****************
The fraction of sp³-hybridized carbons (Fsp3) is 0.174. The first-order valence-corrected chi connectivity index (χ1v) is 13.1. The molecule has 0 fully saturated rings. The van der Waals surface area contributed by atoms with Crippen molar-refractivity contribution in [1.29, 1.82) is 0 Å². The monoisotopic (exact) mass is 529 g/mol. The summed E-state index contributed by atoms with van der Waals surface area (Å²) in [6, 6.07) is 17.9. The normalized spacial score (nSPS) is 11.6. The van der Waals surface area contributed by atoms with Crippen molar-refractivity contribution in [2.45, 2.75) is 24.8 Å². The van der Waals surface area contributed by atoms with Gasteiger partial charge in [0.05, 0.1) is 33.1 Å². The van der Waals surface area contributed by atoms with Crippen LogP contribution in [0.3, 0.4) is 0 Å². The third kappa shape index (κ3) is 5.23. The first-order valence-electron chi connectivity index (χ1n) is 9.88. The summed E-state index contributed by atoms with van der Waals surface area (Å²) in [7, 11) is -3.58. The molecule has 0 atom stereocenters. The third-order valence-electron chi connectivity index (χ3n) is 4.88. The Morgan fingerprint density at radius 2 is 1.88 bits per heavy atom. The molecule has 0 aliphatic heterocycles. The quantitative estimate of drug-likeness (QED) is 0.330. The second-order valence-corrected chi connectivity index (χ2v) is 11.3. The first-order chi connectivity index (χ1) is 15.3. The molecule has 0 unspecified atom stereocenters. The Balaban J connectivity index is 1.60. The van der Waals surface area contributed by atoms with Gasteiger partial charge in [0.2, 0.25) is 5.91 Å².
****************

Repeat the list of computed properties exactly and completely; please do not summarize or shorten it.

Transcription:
The fraction of sp³-hybridized carbons (Fsp3) is 0.174. The first-order valence-corrected chi connectivity index (χ1v) is 13.1. The molecule has 0 fully saturated rings. The van der Waals surface area contributed by atoms with Crippen molar-refractivity contribution in [1.29, 1.82) is 0 Å². The monoisotopic (exact) mass is 529 g/mol. The summed E-state index contributed by atoms with van der Waals surface area (Å²) in [6, 6.07) is 17.9. The normalized spacial score (nSPS) is 11.6. The van der Waals surface area contributed by atoms with Crippen molar-refractivity contribution in [2.45, 2.75) is 24.8 Å². The van der Waals surface area contributed by atoms with Gasteiger partial charge in [0.05, 0.1) is 33.1 Å². The van der Waals surface area contributed by atoms with Crippen LogP contribution in [0.3, 0.4) is 0 Å². The third kappa shape index (κ3) is 5.23. The first-order valence-electron chi connectivity index (χ1n) is 9.88. The summed E-state index contributed by atoms with van der Waals surface area (Å²) in [7, 11) is -3.58. The molecule has 0 atom stereocenters. The third-order valence-electron chi connectivity index (χ3n) is 4.88. The Morgan fingerprint density at radius 2 is 1.88 bits per heavy atom. The molecule has 0 aliphatic heterocycles. The quantitative estimate of drug-likeness (QED) is 0.330. The second-order valence-corrected chi connectivity index (χ2v) is 11.3. The first-order chi connectivity index (χ1) is 15.3. The molecule has 0 unspecified atom stereocenters. The Balaban J connectivity index is 1.60. The van der Waals surface area contributed by atoms with Gasteiger partial charge in [0.2, 0.25) is 5.91 Å².